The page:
If you're coming from a mathematics background, and you want to learn time series, it's hard to go wrong with a combination of:
- The Analysis of Time Series (Chatfield): introduction at the undergraduate level
- Fourier Analysis of Time Series (Bloomfield): introduction to Fourier methods at the undergraduate level
and after you've gone through those two and learned the basics, proceed to:
- Time Series: Theory and Methods (Brockwell & Davis): excellent high-level undergraduate / starting graduate-level book
- Spectral Analysis and Time Series (Priestley): excellent graduate-level text
and if you become interested in spectrum estimation, the best book I'm aware of is:
- Spectral Analysis for Physical Applications (Percival and Walden): more of an engineering flavour, but lots of great examples and carefully written algorithms that you can turn into code.
When I want to look up something I've seen before in classical time series methods, I mostly use Priestley. It's not an easy read by any means, but it's very well written, and you can go back to it and learn new things every time. Since you're coming from a mathematics background, you shouldn't have too much issue with any of the probabilistic notation, especially if you've had some measure theory. If I'm reviewing an algorithm for spectral methods, I use Percival & Walden: it's the only good book I'm aware of that covers modern spectrum estimation techniques without diverging too strongly into wavelets or time-frequency methods.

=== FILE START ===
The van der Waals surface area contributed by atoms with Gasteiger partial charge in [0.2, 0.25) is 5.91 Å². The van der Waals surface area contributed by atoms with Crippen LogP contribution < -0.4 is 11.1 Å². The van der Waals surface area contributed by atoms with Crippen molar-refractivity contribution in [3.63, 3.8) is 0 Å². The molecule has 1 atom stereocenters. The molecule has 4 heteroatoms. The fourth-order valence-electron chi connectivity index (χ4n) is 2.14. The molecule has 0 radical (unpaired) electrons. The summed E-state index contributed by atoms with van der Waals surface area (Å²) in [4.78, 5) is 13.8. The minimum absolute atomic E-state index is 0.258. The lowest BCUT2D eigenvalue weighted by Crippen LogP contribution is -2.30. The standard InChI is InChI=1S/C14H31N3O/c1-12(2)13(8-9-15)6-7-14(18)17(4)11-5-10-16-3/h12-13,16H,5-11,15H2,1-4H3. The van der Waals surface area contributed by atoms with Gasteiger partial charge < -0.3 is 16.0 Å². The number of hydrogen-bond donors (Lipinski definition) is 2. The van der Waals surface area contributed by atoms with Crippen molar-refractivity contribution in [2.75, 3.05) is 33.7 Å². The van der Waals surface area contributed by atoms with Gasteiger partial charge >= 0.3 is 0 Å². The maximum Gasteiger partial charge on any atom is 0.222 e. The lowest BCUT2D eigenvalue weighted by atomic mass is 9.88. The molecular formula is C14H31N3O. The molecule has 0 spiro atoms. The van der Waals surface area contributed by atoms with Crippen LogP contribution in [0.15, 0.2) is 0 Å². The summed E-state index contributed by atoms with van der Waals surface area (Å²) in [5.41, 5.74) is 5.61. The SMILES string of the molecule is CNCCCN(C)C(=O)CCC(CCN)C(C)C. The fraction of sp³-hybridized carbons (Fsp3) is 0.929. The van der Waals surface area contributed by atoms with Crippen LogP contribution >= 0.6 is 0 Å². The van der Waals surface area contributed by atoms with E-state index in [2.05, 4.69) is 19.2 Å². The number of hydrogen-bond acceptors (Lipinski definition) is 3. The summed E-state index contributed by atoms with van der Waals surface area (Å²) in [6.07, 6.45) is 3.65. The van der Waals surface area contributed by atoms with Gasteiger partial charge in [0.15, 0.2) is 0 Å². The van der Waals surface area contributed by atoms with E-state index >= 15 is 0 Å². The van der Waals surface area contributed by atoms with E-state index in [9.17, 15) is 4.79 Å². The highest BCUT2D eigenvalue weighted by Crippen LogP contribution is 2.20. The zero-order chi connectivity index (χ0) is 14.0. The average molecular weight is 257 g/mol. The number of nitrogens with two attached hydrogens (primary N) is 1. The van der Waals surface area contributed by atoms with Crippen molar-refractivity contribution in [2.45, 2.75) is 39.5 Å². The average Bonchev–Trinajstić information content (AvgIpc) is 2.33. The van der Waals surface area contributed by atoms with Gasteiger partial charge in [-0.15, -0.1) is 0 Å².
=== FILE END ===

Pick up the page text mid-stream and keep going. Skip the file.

I would encourage you to stay away from focused books on econometrics or any area of time series where the focus is on one particular area, as nonstandard notation and terminology tends to develop within these subfields. If it's your first approach to time series, start with a couple of good general undergraduate books (1 and 2 are decent, and have lots of examples that you can work through on your own with R). Only after you know the basics should you venture into the world of specific subfields and read books there.